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Neuroscience

Membrane progesterone receptors localization in the mouse spinal cord.


PMID 20025939

Abstract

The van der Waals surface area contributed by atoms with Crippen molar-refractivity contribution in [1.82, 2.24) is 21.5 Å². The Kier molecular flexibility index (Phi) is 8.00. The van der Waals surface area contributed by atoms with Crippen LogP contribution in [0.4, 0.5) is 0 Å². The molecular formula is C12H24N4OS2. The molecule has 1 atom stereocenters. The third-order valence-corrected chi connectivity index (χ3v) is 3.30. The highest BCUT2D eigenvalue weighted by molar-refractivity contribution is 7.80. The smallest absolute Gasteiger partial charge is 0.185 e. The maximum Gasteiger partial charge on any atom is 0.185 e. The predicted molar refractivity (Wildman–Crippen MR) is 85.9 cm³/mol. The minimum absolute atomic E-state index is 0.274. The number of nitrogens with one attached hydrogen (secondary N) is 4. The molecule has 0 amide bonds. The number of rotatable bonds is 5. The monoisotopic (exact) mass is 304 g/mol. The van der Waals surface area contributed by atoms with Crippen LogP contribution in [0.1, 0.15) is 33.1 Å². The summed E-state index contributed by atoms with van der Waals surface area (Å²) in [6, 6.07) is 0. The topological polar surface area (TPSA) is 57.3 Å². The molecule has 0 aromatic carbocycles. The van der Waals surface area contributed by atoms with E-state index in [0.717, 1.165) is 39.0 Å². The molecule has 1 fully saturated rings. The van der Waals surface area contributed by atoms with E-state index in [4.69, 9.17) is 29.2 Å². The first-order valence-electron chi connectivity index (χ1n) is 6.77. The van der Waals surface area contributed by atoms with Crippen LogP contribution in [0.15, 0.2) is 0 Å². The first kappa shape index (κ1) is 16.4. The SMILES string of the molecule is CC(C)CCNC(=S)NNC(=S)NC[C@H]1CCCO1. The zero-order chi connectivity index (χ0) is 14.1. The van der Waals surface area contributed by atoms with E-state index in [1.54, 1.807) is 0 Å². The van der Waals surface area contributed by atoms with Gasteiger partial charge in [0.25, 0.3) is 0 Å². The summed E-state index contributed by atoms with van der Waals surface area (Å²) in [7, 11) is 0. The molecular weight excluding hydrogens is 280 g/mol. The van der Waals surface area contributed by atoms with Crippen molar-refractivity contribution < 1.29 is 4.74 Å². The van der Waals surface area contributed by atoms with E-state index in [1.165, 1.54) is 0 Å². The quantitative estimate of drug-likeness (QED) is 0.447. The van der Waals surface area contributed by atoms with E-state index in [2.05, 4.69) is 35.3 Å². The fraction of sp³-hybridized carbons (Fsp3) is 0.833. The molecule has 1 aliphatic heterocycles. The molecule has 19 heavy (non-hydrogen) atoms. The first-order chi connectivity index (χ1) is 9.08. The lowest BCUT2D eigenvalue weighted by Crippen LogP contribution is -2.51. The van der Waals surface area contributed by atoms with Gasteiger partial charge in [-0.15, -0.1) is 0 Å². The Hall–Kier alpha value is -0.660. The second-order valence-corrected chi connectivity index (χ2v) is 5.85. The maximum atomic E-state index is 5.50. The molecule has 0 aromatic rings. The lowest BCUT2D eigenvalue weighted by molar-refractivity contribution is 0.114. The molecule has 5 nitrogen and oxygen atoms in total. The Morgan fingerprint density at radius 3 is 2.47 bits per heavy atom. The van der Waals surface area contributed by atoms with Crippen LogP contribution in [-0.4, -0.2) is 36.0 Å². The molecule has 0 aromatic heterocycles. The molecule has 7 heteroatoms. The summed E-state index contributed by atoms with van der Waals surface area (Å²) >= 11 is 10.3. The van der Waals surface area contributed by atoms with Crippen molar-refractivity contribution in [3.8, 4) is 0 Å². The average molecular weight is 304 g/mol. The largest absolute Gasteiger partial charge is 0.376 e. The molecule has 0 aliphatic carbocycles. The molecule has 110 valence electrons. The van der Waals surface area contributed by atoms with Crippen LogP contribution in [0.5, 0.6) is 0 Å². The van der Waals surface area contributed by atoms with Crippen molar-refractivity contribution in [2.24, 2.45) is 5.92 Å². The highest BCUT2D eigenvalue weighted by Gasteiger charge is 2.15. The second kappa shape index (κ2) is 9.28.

The recent molecular cloning of membrane receptors for progesterone (mPRs) has tremendous implications for understanding the multiple actions of the hormone in the nervous system. The three isoforms which have been cloned from several species, mPRalpha, mPRbeta and mPRgamma, have seven-transmembrane domains, are G protein-coupled and may thus account for the rapid modulation of many intracellular signaling cascades by progesterone. However, in order to elucidate the precise functions of mPRs within the nervous system it is first necessary to determine their expression patterns and also to develop new pharmacological and molecular tools. The aim of the present study was to profile mPR expression in the mouse spinal cord, where progesterone has been shown to exert pleiotropic actions on neurons and glial cells, and where the hormone can also be locally synthesized. Our results show a wide distribution of mPRalpha, which is expressed in most neurons, astrocytes, oligodendrocytes, and also in a large proportion of NG2(+) progenitor cells. This mPR isoform is thus likely to play a major role in the neuroprotective and promyelinating effects of progesterone. On the contrary, mPRbeta showed a more restricted distribution, and was mainly present in ventral horn motoneurons and in neurites, consistent with an important role in neuronal transmission and plasticity. Interestingly, mPRbeta was not present in glial cells. These observations suggest that the two mPR isoforms mediate distinct and specific functions of progesterone in the spinal cord. A significant observation was their very stable expression, which was similar in both sexes and not influenced by the presence or absence of the classical progesterone receptors. Although mPRgamma mRNA could be detected in spinal cord tissue by reverse transcriptase-polymerase chain reaction (RT-PCR), in situ hybridization analysis did not allow us to verify and to map its presence, probably due to its relatively low expression. The present study is the first precise map of the regional and cellular distribution of mPR expression in the nervous system, a prior requirement for in vivo molecular and pharmacological strategies aimed to elucidate their precise functions. It thus represents a first important step towards a new understanding of progesterone actions in the nervous system within a precise neuroanatomical context.